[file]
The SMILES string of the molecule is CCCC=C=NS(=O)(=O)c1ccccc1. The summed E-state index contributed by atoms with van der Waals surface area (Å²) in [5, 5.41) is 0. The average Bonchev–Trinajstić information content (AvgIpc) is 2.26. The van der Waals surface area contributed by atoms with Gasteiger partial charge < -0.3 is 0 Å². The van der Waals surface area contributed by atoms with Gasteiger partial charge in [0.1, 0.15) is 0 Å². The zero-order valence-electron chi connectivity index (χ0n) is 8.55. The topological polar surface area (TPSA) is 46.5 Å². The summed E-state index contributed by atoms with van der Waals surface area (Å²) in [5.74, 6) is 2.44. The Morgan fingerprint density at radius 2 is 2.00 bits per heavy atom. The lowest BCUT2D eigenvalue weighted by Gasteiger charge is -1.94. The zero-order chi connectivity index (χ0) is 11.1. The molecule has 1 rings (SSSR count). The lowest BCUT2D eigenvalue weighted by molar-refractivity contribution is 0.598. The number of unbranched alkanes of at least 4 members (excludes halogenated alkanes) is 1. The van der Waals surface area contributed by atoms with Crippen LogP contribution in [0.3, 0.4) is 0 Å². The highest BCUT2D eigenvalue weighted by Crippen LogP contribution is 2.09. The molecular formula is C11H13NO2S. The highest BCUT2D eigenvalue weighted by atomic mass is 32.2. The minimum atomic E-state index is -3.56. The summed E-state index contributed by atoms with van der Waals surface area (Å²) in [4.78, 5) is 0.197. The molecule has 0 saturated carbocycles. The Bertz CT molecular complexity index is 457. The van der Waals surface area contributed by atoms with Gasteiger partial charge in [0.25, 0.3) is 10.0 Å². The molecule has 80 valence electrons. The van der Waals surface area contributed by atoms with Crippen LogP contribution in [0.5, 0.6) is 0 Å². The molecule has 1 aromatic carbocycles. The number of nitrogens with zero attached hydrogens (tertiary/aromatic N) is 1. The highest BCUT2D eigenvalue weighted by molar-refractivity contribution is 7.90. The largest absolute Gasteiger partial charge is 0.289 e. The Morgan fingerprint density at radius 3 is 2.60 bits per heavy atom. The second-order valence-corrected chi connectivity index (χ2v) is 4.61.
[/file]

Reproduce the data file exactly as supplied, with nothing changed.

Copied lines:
The SMILES string of the molecule is CCCC=C=NS(=O)(=O)c1ccccc1. The summed E-state index contributed by atoms with van der Waals surface area (Å²) in [5, 5.41) is 0. The average Bonchev–Trinajstić information content (AvgIpc) is 2.26. The van der Waals surface area contributed by atoms with Gasteiger partial charge < -0.3 is 0 Å². The van der Waals surface area contributed by atoms with Gasteiger partial charge in [0.1, 0.15) is 0 Å². The zero-order valence-electron chi connectivity index (χ0n) is 8.55. The topological polar surface area (TPSA) is 46.5 Å². The summed E-state index contributed by atoms with van der Waals surface area (Å²) in [5.74, 6) is 2.44. The Morgan fingerprint density at radius 2 is 2.00 bits per heavy atom. The lowest BCUT2D eigenvalue weighted by Gasteiger charge is -1.94. The zero-order chi connectivity index (χ0) is 11.1. The molecule has 1 rings (SSSR count). The lowest BCUT2D eigenvalue weighted by molar-refractivity contribution is 0.598. The number of unbranched alkanes of at least 4 members (excludes halogenated alkanes) is 1. The van der Waals surface area contributed by atoms with Crippen LogP contribution in [0.3, 0.4) is 0 Å². The highest BCUT2D eigenvalue weighted by Crippen LogP contribution is 2.09. The molecular formula is C11H13NO2S. The highest BCUT2D eigenvalue weighted by atomic mass is 32.2. The minimum atomic E-state index is -3.56. The summed E-state index contributed by atoms with van der Waals surface area (Å²) in [4.78, 5) is 0.197. The molecule has 0 saturated carbocycles. The Bertz CT molecular complexity index is 457. The van der Waals surface area contributed by atoms with Gasteiger partial charge in [0.25, 0.3) is 10.0 Å². The molecule has 80 valence electrons. The van der Waals surface area contributed by atoms with Crippen LogP contribution in [0.5, 0.6) is 0 Å². The molecule has 1 aromatic carbocycles. The number of nitrogens with zero attached hydrogens (tertiary/aromatic N) is 1. The highest BCUT2D eigenvalue weighted by molar-refractivity contribution is 7.90. The largest absolute Gasteiger partial charge is 0.289 e. The Morgan fingerprint density at radius 3 is 2.60 bits per heavy atom. The second-order valence-corrected chi connectivity index (χ2v) is 4.61.